The luster with Shoemaker lasted for one start (one run over six innings with five strikeouts). The Twins gave him nine more starts (6.50 ERA and 1.56 WHIP) before removing him from the starting rotation. Dussault cut bait after four games (5.49 ERA and 1.32 WHIP over 19.2 innings).
Round 29 – C Jose Trevino, Texas Rangers
Trevino had a hit in 10 of his first 11 games, but he only had four runs with no home runs or RBI. His lack of production (.297 over 74 at-bats with eight runs, one home run and two RBIs) led to Dussault surfing the catching waiver wire for most of the season.
Round 30 – RP Brett Suter, Milwaukee Brewers
His only game pitched for the winning roster came on April 3 (one run over 1.2 innings with three hits and one strikeout), earning him $98.38 for his appearance in the starting lineup. However, Sutter ended the year with 12 wins with a 3.07 ERA, 1.31 WHIP and 69 strikeouts over 73.1 innings, despite making one opener start.
Before I take a look at his in-season pickup and team management, here are some quick outtakes from Dussault’s draft:
His theory on cheating catchers led to him using 12 options for the year. They combined to hit .225 with 83 runs, 29 home runs, 88 RBIs and five steals over 724 at-bats. Daulton Varsho led the way with a .268 batting average over 228 at-bats with 33 runs, 11 home runs, 36 RBIs and five steals after being picked up over the second half of the season.
Only four of his batters had over 500 at-bats (Bo Bichette – 640, Manny Machado – 549, Teoscar Hernandez – 545 and Isiah Kinder-Falefa – 538). Dussault finished with 7,738 at-bats (ninth-highest total out of 645 teams).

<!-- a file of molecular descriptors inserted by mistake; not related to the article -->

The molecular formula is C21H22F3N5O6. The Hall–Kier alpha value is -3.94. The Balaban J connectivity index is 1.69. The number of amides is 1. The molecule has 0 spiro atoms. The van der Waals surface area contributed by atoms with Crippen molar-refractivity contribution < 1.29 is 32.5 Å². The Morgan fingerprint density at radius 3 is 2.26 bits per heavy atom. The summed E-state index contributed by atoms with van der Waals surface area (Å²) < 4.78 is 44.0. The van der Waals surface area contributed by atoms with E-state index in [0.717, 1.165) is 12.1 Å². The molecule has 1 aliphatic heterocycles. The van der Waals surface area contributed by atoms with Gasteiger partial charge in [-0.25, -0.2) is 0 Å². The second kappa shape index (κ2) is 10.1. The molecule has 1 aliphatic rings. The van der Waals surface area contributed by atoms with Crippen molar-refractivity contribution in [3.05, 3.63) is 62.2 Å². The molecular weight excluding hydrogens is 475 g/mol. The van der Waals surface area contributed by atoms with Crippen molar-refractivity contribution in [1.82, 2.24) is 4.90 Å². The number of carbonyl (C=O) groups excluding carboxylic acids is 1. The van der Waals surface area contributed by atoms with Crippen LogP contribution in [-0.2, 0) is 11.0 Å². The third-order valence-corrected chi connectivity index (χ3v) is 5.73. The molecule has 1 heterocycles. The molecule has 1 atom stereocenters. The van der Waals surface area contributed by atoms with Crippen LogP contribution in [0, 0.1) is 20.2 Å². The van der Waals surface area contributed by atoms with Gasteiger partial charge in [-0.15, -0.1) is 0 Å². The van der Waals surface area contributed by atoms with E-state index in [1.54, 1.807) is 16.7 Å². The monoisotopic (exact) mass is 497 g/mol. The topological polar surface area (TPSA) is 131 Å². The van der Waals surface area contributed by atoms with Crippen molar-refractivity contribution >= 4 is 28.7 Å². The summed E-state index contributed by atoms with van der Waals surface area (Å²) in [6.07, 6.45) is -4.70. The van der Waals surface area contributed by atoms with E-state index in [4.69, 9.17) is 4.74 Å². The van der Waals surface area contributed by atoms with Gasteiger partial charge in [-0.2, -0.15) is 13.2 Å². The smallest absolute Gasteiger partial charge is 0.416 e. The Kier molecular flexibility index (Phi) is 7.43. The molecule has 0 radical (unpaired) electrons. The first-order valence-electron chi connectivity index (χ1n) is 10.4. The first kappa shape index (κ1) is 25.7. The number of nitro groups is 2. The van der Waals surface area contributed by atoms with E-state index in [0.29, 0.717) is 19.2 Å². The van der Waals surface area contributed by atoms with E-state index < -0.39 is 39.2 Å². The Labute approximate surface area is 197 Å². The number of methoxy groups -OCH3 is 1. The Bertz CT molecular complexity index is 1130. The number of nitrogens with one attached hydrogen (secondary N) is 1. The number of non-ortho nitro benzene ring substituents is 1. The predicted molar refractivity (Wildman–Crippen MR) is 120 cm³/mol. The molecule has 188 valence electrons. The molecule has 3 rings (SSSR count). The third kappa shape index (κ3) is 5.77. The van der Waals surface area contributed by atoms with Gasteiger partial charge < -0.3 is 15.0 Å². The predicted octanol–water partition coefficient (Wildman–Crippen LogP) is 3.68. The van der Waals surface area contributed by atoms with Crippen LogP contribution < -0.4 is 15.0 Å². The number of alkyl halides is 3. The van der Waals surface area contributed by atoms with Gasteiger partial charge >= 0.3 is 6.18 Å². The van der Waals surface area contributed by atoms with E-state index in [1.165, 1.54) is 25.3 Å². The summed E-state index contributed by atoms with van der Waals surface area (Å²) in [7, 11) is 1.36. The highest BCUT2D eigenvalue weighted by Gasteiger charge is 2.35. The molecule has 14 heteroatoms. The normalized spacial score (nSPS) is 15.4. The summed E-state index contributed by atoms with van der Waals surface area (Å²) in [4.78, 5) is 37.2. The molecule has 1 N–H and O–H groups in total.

Seven of his drafted players hit over 20 home runs. Joey Votto was his best hitting pickup (.298 over 282 at-bats with 55 runs, 28 home runs and 76 RBIs – insane production for half a season).
Other than catcher, Dussault added 18 batters. They hit .264 over 1,568 at-bats with 241 runs, 70 home runs, 216 RBIs and 26 steals.
After two closers over his first five selections, only his 30th-round player had a relief pitcher designation (Brett Suter -- whom he hoped would get a chance in the Brewers’ starting rotation).
He covered the injury to Trevor Rosenthal and his shortfall in saves with 12 relievers in the free-agent pool. They combined for 11 wins, 45 saves, a 1.93 ERA and 123 strikeouts over 120.1 innings. Ranger Suarez also worked as a swingman for him (four wins, three saves, 1.36 ERA and 67 strikeouts over 59.2 innings).
The only help needed in the starting rotation came from four other arms – Alex Wood, Tylor Megill, Caleb Thielbar and Vince Velasquez. They combined for seven wins, a 4.93 ERA and 104 strikeouts over 104 innings.
Ten of his 12 starting drafted hitters (excluding catchers) finished with over 500 at-bats. In 2021, 86 batters reached that 500 at-bats. In essence, he had 11.6 percent of the top-tier players in playing time, plus his waiver add of Cesar Hernandez finished with 570 at-bats. Joey Votto also saw everyday playing time once Dussault added him. The other 14 teams in his league had to fight for the other 75 hitters with over 500 at-bats (5.4 per roster).
At the draft, he won the starting pitching side of the equation thanks to two-thirds of his starting pitchers ranking in the top 20 by SIscore.
The foundation of his hitting needed two fixes (Jeff McNeil and Kyle Schwarber after his injury in late June). Then, over the second half of the year, Dussault needed to massage some speed to hold off Emmett Ruland.